HR Law summarises some recent changes to the Points Based System for economic immigration, and asks what further change may be in store after a General Election in which immigration has featured prominently.

On the day that Gordon Brown called the general election, the UK Border Agency of the Home Office (UKBA) implemented changes to the criteria for skilled and highly skilled migrants under Tiers 1 and 2 of its flagship points-based system (PBS).

The changes, first announced in March, arise from the Migration Advisory Committee (MAC)’s recommendations, published last year following a Government request to consider how these Tiers of the PBS were working in practice and might be adjusted to reflect labour market conditions. The main changes to date are:

Tier 1 ( General ) – Highly Skilled workers

A minimum of 75 points for attributes (consisting of qualifications, prior earnings, age and UK experience) are still needed, in addition to evidence of maintenance funds and a high level of English, each attracting 10 points. However, the calibration is adjusted. The key changes are:

  • Points (30 in total) are once again awarded for bachelor’s degree-level qualifications. For the past year, Tier 1 (G) has been restricted to masters’ graduates and above
  • Applicants with recent earnings of £150,000 or above can now obtain enough points to qualify under Tier 1 even if they have no formal qualifications at graduate level.
  • Pay differentials are adjusted so that fewer points are available to lower earners.
  • Initial leave to come to the UK under Tier 1 is cut from three to two years. Extensions increase from two to three.

Tier 2 (skilled workers with a job offer)

The changes are to Tier 2 (General) and Tier 2 (Intra Company Transfer) (“ICT”); the specialist sports and religious workers categories are not affected.

Tier 2 (General)

Tier 2 assesses future rather than past earnings, but again the minimum salary criteria has been increased.

  • The migrant worker will no longer be required to submit a new application if he changes jobs as long as he remains with the same employer and within the same Standard Occupational Classification code (“SOC”).

Tier 2 (ICT)

ICTs have now been split into three new subcategories: Established Staff, Graduate Trainee amd Skills Transfer.

1)  Tier 2 ICT: Established Staff permits established employees to be transferred into a UK sponsor for the purpose of applying specific knowledge gained with an overseas branch, where that expertise is not available locally.

  • The minimum qualifying period of previous employment with the overseas entity is doubled from 6 months to 12 months.
  • For new entrants, the ICT category no longer leads to settlement (indefinite leave to remain). Transitional arrangements preserve the entitlements of those already in the category.

2) Tier 2 ICT: Graduate Trainee – this new subcategory allows employers to transfer graduate recruits from an overseas to a UK branch, but only for the purses of training.

  • Migrants may only be sent to the UK as part of a structured graduate training programme with clearly defined progression towards a managerial or specialist role.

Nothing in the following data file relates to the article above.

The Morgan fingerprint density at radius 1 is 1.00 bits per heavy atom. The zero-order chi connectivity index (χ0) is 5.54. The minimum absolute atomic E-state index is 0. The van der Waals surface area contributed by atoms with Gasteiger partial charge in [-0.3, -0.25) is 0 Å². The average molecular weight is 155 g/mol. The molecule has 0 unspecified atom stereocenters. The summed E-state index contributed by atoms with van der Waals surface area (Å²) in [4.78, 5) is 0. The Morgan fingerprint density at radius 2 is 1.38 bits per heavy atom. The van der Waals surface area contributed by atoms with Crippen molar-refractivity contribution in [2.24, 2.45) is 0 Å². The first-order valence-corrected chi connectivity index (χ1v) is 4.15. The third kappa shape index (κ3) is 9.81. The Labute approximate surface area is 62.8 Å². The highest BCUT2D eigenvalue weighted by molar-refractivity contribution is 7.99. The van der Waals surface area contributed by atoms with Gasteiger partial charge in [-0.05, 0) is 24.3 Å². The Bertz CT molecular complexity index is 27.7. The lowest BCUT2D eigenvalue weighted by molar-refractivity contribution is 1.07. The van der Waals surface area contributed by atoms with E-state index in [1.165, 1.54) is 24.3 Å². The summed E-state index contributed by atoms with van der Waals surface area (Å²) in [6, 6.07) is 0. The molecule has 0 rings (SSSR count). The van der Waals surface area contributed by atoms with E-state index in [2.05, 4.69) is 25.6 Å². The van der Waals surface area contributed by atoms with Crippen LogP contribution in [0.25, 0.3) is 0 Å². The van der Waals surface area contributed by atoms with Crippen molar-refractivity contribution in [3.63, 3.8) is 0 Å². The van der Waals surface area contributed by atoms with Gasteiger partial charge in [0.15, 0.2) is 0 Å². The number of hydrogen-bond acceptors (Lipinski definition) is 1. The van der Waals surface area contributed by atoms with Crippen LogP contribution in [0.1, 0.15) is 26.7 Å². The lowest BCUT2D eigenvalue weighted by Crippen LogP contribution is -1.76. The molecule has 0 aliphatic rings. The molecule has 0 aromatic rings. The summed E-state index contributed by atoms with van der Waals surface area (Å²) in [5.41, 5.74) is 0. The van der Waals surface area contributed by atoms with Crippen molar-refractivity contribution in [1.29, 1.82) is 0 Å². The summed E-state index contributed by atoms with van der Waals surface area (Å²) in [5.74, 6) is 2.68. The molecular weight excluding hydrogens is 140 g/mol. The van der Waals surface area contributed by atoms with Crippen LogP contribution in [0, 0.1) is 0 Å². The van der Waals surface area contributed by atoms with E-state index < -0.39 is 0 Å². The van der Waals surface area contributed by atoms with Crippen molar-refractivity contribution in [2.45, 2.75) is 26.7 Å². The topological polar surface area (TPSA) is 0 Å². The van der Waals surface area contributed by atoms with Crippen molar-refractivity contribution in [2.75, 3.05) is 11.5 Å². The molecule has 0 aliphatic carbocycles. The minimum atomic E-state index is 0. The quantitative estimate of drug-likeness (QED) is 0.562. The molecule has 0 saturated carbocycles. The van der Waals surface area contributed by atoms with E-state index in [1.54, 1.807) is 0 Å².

• The maximum length of stay is 12 months; the migrant should not be coming to the UK in order to fill a vacant post or displacing a resident worker.
  • The minimum qualifying period of employment within the “sending” entity is 3 months.

3) Tier 2 ICT: Skills Transfer – enables temporary transfer of overseas staff to the UK to acquire or impart skills or knowledge relevant to their role.

  • The UK must be incidental to the role overseas, and additional to UK staffing requirements, except insofar as the requirement to impart skills to local workers applies.
  • The maximum stay in this subcategory is 6 months.
  • The subcategory is open only to graduate occupations listed in the codes of practice.

It is a safe bet that, after the election, more changes will be on the way.

What next?

Immigration featured prominently in the party leaders’ election debates. After the final debate, which generated the most heated exchanges, it was proclaimed by the media as second only to the economy in importance as an election issue.

For HR mangers wondering what further upheaval might follow the election result, we have some (we hope) reassuring observations:

  • For all the talk of a need for more sweeping change and robust action, most immigration to the UK occurs under European free-movement provisions and therefore cannot be curbed or further restricted unless the UK withdraws from the EU, which is not proposed by any of the main parties who would have a place in Government.
  • Many of the tough/sharp/clever ideas mooted by the leaders in the debate or referenced more substantially in the manifestos are already here in some form (English tests, quotas and – yes, a points based system!) and would probably not be expanded significantly beyond where we are already as far as business immigration is concerned, because it would be too complicated, expensive and anti-business to do so (see below).• Sweeping change and robust action cost a lot of money and are less popular in practice than theory. There has never been less money in the system. UKBA is already suffering collective exhaustion from the massive overhaul that heralded the PBS – itself resulting from Labour’s 2005 manifesto, and which has not proved to be the resounding success that was promised in terms of delivering simplicity, fairness and transparency.
  • The Conservatives have, on the face of it, the most restrictionist policies, but once in power they are most unlikely to alienate key support from employers’ organisations by preventing the recruitment of skilled and highly skilled migrants where there is a case for it.

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